In the inverted LSW investigated here, wettability alteration occurred during aging with Crude Oil A and dilute seawater because the attractive electrostatic force between the positively charged oil-brine interface and the negatively charged mineral-brine interface yielded an unstable water film (Fig. 7e; location ‘e’ on Fig. 7b). During CSW, changing the injected brine composition to seawater and then formation brine caused the zeta potential at the mineral-brine interface to become less negative and then positive, leading to increasingly stable water films (Fig. 7d; location ‘d’ on Fig. 7b). Thus the wettability was altered towards more water-wet conditions, oil was released from the mineral surfaces and incremental oil recovery was observed.

Decreasing the Ca2+ concentration has a similar effect to simple dilution (and vice versa) because varying Ca2+ changes the zeta potential of the mineral-brine interface, thus affecting the electrostatic contribution to the disjoining pressure. However, changes in zeta potential in response to changes in Ca2+ concentration were less pronounced for the carbonate sample investigated here than the changes in zeta potential observed during conventional and inverted LSW. Thus the IOR was less pronounced.

The experimental method demonstrated here provides a practical approach to determine the optimum brine composition for CSW in carbonates. The first step is to determine the wettability and zeta potential of preserved or aged samples saturated with the crude oil and formation brine of interest, and compare the zeta potential with strongly water-wet samples. Our results, along with previous studies, suggest that IOR during CSW is observed only if the initial wetting state is mixed to oil-wet18,19,20,26,27.

If the zeta potential of the aged samples is more negative than that of the water-wet samples, then the oil-brine interface is negatively charged and the injection brine should be modified to yield a more negative zeta potential at the mineral-brine interface. Previous studies have shown that this can be achieved by simple dilution or by reducing the concentration of Ca2+ and/or Mg2+. Addition of SO42− can also yield more negative zeta potential.

If the zeta potential of the aged samples is more positive than that of the water-wet samples, then the oil-brine interface is positively charged and the injection brine should be modified to yield a more positive zeta potential at the mineral-brine interface. Previous studies have shown that this can be achieved by increasing the concentration of Ca2+ and/or Mg2+.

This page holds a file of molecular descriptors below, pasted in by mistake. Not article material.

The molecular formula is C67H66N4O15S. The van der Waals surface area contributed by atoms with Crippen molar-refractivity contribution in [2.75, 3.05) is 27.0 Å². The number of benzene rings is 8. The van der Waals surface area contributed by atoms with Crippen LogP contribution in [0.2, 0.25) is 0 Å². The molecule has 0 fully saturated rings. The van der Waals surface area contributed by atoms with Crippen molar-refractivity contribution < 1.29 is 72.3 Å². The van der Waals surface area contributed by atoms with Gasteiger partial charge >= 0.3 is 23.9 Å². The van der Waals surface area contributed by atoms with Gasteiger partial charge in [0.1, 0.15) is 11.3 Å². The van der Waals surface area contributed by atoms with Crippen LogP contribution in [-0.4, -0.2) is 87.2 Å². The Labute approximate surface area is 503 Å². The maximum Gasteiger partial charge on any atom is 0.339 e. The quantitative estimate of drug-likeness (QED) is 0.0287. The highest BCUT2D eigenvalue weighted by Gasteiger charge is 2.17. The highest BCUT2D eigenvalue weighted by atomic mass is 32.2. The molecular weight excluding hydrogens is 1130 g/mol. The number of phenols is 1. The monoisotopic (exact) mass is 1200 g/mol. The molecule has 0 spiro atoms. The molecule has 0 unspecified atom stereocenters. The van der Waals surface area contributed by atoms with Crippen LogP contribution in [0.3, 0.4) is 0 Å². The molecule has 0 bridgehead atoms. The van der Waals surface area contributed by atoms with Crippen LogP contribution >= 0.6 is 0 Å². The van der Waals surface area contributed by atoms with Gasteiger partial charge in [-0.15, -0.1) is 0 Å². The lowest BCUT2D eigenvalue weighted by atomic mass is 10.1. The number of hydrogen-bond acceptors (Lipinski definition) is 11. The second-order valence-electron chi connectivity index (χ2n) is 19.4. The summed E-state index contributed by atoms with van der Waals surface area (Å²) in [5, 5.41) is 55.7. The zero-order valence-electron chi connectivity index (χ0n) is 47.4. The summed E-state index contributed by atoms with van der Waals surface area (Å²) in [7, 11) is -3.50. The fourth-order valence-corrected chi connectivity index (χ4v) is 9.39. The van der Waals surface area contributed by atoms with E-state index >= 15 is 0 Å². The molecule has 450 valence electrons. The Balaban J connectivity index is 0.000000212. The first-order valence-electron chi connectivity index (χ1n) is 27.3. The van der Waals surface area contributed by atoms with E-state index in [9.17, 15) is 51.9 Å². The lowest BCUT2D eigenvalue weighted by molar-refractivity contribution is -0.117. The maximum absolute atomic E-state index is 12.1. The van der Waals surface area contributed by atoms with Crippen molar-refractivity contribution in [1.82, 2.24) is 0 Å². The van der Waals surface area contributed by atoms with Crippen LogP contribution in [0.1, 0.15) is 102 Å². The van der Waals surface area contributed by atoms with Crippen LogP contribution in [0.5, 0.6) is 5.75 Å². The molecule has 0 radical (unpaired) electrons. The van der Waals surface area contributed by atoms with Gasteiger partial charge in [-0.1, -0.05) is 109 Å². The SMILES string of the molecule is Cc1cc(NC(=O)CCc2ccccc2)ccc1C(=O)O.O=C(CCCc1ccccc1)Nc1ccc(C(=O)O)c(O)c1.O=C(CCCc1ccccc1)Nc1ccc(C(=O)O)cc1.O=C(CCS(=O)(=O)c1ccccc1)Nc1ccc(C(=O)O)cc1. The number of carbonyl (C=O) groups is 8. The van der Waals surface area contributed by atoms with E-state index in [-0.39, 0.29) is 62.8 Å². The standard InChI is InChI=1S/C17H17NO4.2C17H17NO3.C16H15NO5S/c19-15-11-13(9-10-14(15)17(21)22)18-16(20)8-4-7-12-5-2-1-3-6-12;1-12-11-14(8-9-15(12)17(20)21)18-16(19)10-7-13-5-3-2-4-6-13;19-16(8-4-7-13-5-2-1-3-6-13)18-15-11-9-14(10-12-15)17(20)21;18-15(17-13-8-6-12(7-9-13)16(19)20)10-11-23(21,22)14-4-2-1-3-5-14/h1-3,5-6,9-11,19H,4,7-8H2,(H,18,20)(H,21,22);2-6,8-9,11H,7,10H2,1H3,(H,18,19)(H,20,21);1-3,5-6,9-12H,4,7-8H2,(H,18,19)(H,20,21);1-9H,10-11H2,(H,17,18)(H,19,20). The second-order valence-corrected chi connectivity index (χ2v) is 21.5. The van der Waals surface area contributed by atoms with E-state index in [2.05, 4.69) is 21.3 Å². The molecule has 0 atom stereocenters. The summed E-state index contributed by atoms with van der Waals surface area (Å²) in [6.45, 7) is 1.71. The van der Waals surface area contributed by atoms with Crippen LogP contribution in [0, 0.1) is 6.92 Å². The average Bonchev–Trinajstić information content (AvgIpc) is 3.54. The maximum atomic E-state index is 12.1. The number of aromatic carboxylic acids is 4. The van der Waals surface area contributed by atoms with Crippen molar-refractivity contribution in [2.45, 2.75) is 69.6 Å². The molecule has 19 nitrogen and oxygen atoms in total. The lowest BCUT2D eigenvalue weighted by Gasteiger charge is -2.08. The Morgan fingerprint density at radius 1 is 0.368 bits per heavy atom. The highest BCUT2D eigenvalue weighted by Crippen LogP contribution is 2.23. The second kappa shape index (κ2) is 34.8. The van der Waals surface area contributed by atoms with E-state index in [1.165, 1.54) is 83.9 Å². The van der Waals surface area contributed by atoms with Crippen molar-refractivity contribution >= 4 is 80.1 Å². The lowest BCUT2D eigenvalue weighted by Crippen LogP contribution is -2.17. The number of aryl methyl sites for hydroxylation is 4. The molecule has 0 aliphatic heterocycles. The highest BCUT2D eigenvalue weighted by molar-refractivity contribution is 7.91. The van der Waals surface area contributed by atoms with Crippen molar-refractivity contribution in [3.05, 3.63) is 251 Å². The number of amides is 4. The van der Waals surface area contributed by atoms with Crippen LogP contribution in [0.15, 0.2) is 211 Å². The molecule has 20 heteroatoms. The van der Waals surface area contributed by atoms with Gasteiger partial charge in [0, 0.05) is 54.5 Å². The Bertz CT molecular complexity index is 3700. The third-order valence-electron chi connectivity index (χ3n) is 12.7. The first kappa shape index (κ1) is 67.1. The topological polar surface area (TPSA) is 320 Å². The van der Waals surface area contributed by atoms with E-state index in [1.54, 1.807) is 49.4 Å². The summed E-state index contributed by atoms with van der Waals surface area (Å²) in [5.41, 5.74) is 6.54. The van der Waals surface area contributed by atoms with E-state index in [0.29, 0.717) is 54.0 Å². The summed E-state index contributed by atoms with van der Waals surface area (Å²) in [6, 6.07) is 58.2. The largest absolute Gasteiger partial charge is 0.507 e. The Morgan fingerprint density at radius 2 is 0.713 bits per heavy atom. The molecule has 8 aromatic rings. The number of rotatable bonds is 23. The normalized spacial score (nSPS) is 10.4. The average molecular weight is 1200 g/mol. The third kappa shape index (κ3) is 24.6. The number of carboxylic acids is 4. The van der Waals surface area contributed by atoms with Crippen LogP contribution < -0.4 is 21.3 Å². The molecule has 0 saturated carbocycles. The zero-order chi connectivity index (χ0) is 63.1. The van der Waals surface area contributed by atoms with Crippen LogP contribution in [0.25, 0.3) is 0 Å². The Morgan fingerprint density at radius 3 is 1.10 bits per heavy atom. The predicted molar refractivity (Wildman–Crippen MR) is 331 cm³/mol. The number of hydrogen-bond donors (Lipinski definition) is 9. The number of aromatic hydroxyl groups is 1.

If the zeta potential of the water-wet and aged samples is the same but wettability alteration has clearly occurred, then the zeta potential of the mineral-brine and oil-brine interfaces is the same within experimental error. If the zeta potential is negative, then the injection brine should be modified to yield a more negative zeta potential at the mineral-brine interface and vice-versa.

Conclusions

The zeta potential at both the mineral-water and oil-water interfaces must be determined when designing the optimum brine composition for CSW in carbonates. The experimental method presented here allows this to be done using intact core samples saturated with the crude oil and brine of interest. Results reported here demonstrate for the first time that the oil-water interface can be positively charged at the high pH and ionic strength relevant to the formation brines found in many carbonate reservoirs. Improved recovery during CSW in carbonates is observed only if the change in brine composition yields a zeta potential at each interface that has the same polarity, such that a repulsive electrostatic force acts between the interfaces and stabilizes a water film on the mineral surface.

If the oil-water interface is negatively charged, modifying the injected water composition to produce a more negative zeta potential on the mineral surfaces yields improved recovery. The conventional approach of diluting formation brine and/or seawater is successful in this case. However, if the oil-water interface is positively charged, the injection water composition must be modified to yield a more positive zeta potential on the mineral surfaces. This can be achieved by increasing the concentration of Ca2+ or Mg2+ ions. Those studies that have failed to observe improved recovery using the conventional (dilution) approach to CSW, or some other change in water composition designed to yield more negative mineral surfaces, may have been dealing with a positive zeta potential at the oil-water interface that had not been diagnosed.

Additional Information

How to cite this article: Jackson, M. D. et al. Zeta potential in oil-water-carbonate systems and its impact on oil recovery during controlled salinity water-flooding. Sci. Rep. 6, 37363; doi: 10.1038/srep37363 (2016).

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Acknowledgements

Jackson was funded by the TOTAL Chairs Programme at Imperial College London, and Vinogradov through the TOTAL Laboratory for Reservoir Physics at Imperial College London. Petroleum Development Oman are thanked for supporting Al Mahrouqi.

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  1. Department of Earth Science and Engineering, Imperial College London, UK

    • Matthew D. Jackson
    • , Dawoud Al-Mahrouqi
    •  & Jan Vinogradov
  2. Petroleum Development Oman, Muscat, Oman

    • Dawoud Al-Mahrouqi
  3. Now at the School of Engineering, University of Aberdeen, Aberdeen, UK

    • Jan Vinogradov

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M.D.J. and A.A.M. wrote the manuscript. M.D.J., A.A.M. and J.V. planned the experimental programme. A.A.M. conducted the experiments. M.D.J., A.A.M. and J.V. interpreted the experiments.

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The authors declare no competing financial interests.